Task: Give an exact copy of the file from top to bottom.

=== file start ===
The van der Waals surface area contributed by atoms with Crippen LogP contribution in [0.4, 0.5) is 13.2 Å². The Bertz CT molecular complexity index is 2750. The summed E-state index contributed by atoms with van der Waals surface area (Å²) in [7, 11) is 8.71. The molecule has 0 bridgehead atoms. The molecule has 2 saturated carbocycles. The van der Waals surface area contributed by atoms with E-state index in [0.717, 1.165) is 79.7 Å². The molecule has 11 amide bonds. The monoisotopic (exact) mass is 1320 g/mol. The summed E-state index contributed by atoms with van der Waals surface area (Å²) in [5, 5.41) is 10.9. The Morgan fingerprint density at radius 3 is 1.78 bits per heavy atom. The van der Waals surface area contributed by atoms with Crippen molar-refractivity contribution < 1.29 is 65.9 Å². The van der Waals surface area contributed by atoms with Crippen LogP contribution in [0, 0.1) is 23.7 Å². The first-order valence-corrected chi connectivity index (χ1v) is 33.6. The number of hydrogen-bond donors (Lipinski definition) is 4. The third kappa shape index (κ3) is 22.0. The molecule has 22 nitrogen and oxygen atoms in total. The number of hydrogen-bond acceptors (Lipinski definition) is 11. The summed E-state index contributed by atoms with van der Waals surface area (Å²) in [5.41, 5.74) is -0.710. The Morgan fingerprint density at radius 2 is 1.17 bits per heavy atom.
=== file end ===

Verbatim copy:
The van der Waals surface area contributed by atoms with Crippen LogP contribution in [0.4, 0.5) is 13.2 Å². The Bertz CT molecular complexity index is 2750. The summed E-state index contributed by atoms with van der Waals surface area (Å²) in [7, 11) is 8.71. The molecule has 0 bridgehead atoms. The molecule has 2 saturated carbocycles. The van der Waals surface area contributed by atoms with E-state index in [0.717, 1.165) is 79.7 Å². The molecule has 11 amide bonds. The monoisotopic (exact) mass is 1320 g/mol. The summed E-state index contributed by atoms with van der Waals surface area (Å²) in [5, 5.41) is 10.9. The Morgan fingerprint density at radius 3 is 1.78 bits per heavy atom. The van der Waals surface area contributed by atoms with Crippen molar-refractivity contribution < 1.29 is 65.9 Å². The van der Waals surface area contributed by atoms with Crippen LogP contribution in [0, 0.1) is 23.7 Å². The first-order valence-corrected chi connectivity index (χ1v) is 33.6. The number of hydrogen-bond donors (Lipinski definition) is 4. The third kappa shape index (κ3) is 22.0. The molecule has 22 nitrogen and oxygen atoms in total. The number of hydrogen-bond acceptors (Lipinski definition) is 11. The summed E-state index contributed by atoms with van der Waals surface area (Å²) in [5.41, 5.74) is -0.710. The Morgan fingerprint density at radius 2 is 1.17 bits per heavy atom.